Scorpio often gets a bad rap in modern astrology for being particularly lustful. To be fair, connections between Venus and Mars in ancient astrology were associated with abundant lust, so from Venus in a sign of Mars, such as Scorpio, a case might be made for an augmented sex drive. However, it is worth noting that in Hellenistic astrology there was a particular set of signs identified as being more lustful than others, and Scorpio was not one of them. In this post, I’ll be briefly discussing which signs these were and how they were used to indicate “wanton” or “deviant” sexual behavior.
The Lustful Signs
Aries, Taurus, and Capricorn appear consistently in the lists of such signs, and together with Pisces in the early list of Dorotheus (1st Century CE). Leo pops up in the list of Rhetorius (6th-7th Century CE), as well as Libra noted to a lesser extent, due to its strong relationship with Capricorn. This is summarized in the table below, which also includes the list of al-Qabisi (the Persians appear to have been heavily influenced by Dorotheus and Rhetorius).
First, it should be noted that many ancient authors delineate sexuality and discuss wanton sexuality without any reference to this set of signs. Even in those authors that use these signs, they are discussed among many other indicators. In short, you cannot delineate the extent of a person’s lust or how wanton their sexual behavior is from placements in these signs alone. However, these would be the signs that are traditionally more intense or at variance from the norm in their sexual expression.
The placement of Venus in one of these signs is particularly important. Dorotheus looked specifically at the placement of Venus in one of these signs (as it would indicate scandal if she were also under the beams and with or dominated by malefics, i.e. a more lustful Venus + hidden + strongly influenced toward difficulties = sexual scandal).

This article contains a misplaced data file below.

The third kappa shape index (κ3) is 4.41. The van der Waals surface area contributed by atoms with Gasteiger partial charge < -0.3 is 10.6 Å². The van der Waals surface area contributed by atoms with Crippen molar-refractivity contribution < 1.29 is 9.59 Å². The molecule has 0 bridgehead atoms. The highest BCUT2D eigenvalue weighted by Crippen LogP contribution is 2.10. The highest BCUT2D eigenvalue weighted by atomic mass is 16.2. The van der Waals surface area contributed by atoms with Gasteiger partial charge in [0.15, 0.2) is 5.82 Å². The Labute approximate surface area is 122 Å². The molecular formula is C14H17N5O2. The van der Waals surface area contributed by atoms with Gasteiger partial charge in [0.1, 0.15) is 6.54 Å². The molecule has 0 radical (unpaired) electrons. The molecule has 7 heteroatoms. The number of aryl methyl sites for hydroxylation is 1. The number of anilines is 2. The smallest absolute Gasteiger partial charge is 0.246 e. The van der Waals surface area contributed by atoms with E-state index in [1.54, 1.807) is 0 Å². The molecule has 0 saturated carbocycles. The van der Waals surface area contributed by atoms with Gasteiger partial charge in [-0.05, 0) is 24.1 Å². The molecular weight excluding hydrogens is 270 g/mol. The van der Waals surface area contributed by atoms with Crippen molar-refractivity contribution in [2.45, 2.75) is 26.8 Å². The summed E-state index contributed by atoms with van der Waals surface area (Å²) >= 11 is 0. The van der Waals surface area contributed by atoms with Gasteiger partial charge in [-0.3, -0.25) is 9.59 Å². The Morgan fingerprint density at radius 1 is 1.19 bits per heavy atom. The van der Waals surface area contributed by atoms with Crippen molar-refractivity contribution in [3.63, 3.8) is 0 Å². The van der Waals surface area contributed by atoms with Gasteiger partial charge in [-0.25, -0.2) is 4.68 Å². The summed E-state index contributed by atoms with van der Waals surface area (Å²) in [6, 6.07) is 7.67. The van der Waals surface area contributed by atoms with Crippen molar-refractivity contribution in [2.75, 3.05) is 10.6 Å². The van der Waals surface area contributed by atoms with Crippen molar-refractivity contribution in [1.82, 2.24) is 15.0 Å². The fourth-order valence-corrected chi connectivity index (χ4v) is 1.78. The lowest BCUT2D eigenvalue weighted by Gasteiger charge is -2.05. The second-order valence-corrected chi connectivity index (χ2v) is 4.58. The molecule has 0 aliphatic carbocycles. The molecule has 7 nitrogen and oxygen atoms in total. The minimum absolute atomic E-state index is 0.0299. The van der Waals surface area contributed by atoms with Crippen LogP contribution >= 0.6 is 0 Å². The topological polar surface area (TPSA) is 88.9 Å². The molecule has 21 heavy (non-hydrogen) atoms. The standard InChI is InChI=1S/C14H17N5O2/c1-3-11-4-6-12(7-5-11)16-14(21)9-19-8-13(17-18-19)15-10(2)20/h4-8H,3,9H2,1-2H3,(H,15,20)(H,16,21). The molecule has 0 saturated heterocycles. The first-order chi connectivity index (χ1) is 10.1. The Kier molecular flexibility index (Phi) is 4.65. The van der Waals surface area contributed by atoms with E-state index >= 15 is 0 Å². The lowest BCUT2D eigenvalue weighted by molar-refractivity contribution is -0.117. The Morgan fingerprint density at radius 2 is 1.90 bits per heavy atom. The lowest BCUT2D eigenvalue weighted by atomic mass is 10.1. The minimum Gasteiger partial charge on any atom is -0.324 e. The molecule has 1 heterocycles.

Rhetorius gave two different lists of such signs but did not delineate their use at that place in his work. In preceding chapters pertaining to lechery he seemed most interested in placements of the Ascendant and Venus though (in certain degrees and decans respectively). In Chapter 116 on “Lechery”, Rhetorius did use the lecherous signs explicitly though. He directed us to look at placement in such signs of the ruler of the Ascendant, ruler of the Lot of Fortune (Lot of the Moon), and ruler of the Lot of Daemon/Spirit (Lot of the Sun) – apparently all three in lecherous signs indicates a lecherous person. In a sense this pertains to the rulers of the most personal point (the Ascendant) and the most personal Lots (those of the Lights), so we get the sense that Rhetorius finds it important when the person (personal points) is directed (ruler) toward signs indicative of lustful behavior.
Umar al-Tabari (8th Century CE) also used the signs abounding in lust in his discussion of sexuality (Three Books on Nativities, II, Ch. 5). He seems to think Venus is important, personal significators are important, and points pertaining to relationships are all important in this. For instance, he directed that if signs abounding in lust hold many of the following: Venus, the Sun, Lot of Marriage (Saturn to Venus from Asc for men, Venus to Saturn from Asc for women), many personal significators, and Lord of the 7th, then the person will be very sexually active and along particularly unsavory dimensions.